Gail Atkinson, earthquake expert: Low-volume fracking found still dangerous; Dutch Court Orders NAM to Immediately Compensate Homeowners in Frac Quake Damages Zone in Groningen for Depreciation even if Homes Not Sold. Will the Corporate Giant Heed the Court? Most Likely Not.

Low-volume fracking found still dangerous by Jonathan Sher, February 8, 2018, The London Free Press

Companies that frack less aggressively for oil can lessen the number of earthquakes but not necessarily their magnitude, a London researcher has found.

Gail Atkinson, a professor in Western University’s faculty of science, has found oil companies that reduce the volume of liquids they use to displace oil lack the evidence needed to show they won’t trigger a major earthquake, a finding that regulators may need to consider when deciding whether to allow fracking closer to population centres.

“This is an important finding because some previously held theories propose that there is a relationship between the largest magnitude of the earthquake and the injected volume, but what we have found is that the maximum magnitude isn’t what’s being controlled by the volume,” said Atkinson, the nanometrics industrial research chair in hazards from induced seismicity.

The use of fracking has grown in the past decade because it allows oil companies to drill a single vertical shaft until it reaches a bed of oil, then drill a horizontal shaft to extract that oil less expensively than the traditional method of drilling multiple vertical shafts, Atkinson said.

But when companies pump liquids through horizontal shafts, the pressure triggers earthquakes, previous research has found.

The newest research by Atkinson, published in a leading journal, Science, tapped into more detailed data on how liquids are used to frack near Fox Creek in central Alberta that holds Canada’s largest marketable reserves of oil.

“Industry needs to be aware that controlling the volume doesn’t provide a guarantee on the maximum magnitude,” says Atkinson, who teamed with researchers at the Alberta Geological Survey, the University of Alberta, the University of Calgary and Natural Resources Canada. “There is still a possibility for larger events, so industry still needs to be very careful where they conduct hydraulic fracturing operations. They have to stay away from critical infrastructure to prevent a damaging event.”

[Is a home critical infrastructure? A farm? A drinking water aquifer? A community drinking water reservoir? A citizen water well? Companies frac where ever they want. If anyone dares raise concerns or ask questions, in swoops the Nazi-Synergiesters like SPOG and Synergy Alberta, AER & CAPP, and often the local church, to silence the offensive reasonable citizens wanting to protect their loved ones, water, lands, homes, businesses, and communities]

When the number of earthquakes increases because fracking, while the vast majority will be small in scope, the greater their number, the greater the chance that one could be substantial, she said.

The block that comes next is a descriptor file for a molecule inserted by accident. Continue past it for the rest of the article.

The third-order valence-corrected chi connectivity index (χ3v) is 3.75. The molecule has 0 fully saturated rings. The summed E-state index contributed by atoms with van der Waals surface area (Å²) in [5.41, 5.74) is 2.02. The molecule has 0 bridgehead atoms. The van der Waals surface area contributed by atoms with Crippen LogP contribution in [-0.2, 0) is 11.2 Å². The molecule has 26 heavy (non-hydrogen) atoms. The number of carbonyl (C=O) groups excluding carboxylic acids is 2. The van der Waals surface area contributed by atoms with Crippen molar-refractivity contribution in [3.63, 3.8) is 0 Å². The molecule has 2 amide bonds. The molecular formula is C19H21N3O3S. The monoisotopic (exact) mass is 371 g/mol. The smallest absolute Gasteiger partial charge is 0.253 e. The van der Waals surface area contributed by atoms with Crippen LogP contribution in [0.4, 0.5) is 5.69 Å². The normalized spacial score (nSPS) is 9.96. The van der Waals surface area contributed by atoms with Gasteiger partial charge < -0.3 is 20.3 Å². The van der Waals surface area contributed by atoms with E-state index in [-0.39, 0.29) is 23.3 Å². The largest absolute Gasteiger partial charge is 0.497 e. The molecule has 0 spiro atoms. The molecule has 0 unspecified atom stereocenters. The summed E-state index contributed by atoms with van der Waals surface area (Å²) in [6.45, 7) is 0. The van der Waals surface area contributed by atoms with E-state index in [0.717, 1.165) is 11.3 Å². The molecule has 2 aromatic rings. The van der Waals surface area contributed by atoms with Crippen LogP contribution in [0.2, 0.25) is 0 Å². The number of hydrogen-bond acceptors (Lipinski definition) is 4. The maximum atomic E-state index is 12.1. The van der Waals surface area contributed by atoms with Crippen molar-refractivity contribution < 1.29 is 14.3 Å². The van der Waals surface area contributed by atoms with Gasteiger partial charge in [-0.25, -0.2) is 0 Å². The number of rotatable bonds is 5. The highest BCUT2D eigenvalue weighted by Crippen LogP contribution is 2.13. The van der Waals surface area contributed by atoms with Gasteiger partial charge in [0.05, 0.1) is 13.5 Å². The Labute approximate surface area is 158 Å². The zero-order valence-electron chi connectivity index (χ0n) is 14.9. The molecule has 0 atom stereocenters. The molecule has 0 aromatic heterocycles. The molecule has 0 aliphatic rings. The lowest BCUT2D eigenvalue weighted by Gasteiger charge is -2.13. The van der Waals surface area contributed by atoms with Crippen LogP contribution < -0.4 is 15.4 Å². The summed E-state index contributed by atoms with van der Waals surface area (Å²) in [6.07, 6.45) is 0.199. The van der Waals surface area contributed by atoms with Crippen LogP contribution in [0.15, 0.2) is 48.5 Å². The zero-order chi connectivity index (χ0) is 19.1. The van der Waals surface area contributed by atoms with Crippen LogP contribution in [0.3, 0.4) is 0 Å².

“There is some indication that industry is getting better at limiting induced earthquakes as the number of induced events has gone down in a number of jurisdictions, like Alberta and Oklahoma, over the past year,” says Atkinson. “For a while, every year, the largest event that was induced was the largest to date and we haven’t seen anything bigger this year than we have before. That may be a sign that industry is figuring some of these things out.” [How much damage underground, to buildings, homes, bridges, water supplies, etc in the meantime, how many gas migration pathways created, including in deadly sour gas zones under and or near towns like Fox Creek, Alberta? Emphasis added]

Fracking in shale plays could trigger earthquakes in deeper faults: study by Kathiann M. Kowalski, February 7, 2018 

Miami University researchers analyzed three years worth of seismic events in an Ohio county and concluded fracking in shale plays can affect deeper faults.

Ohio oil and gas drillers could trigger noticeable earthquakes even if fracking activity doesn’t miss targets or directly contact deeper faults in the basement rock.

That’s the conclusion of new research from Miami University that looked at how pumping fluids underground can affect faults much deeper underground.

“With the results from our study, we can better advise environmental regulators and natural gas companies about what to expect when attempting hydraulic fracturing,” [DAMAGE!] said geologist Michael Brudzinski at Miami University in Oxford, Ohio, a co-author of the report published Monday in the Proceedings of the National Academy of Sciences (PNAS).

The study could lead to more regulatory scrutiny of shale gas drilling in Ohio and elsewhere, but it doesn’t give a quick yes-or-no answer on where drilling should or shouldn’t take place. As one Facebook status option says, it’s complicated.

What did the researchers find?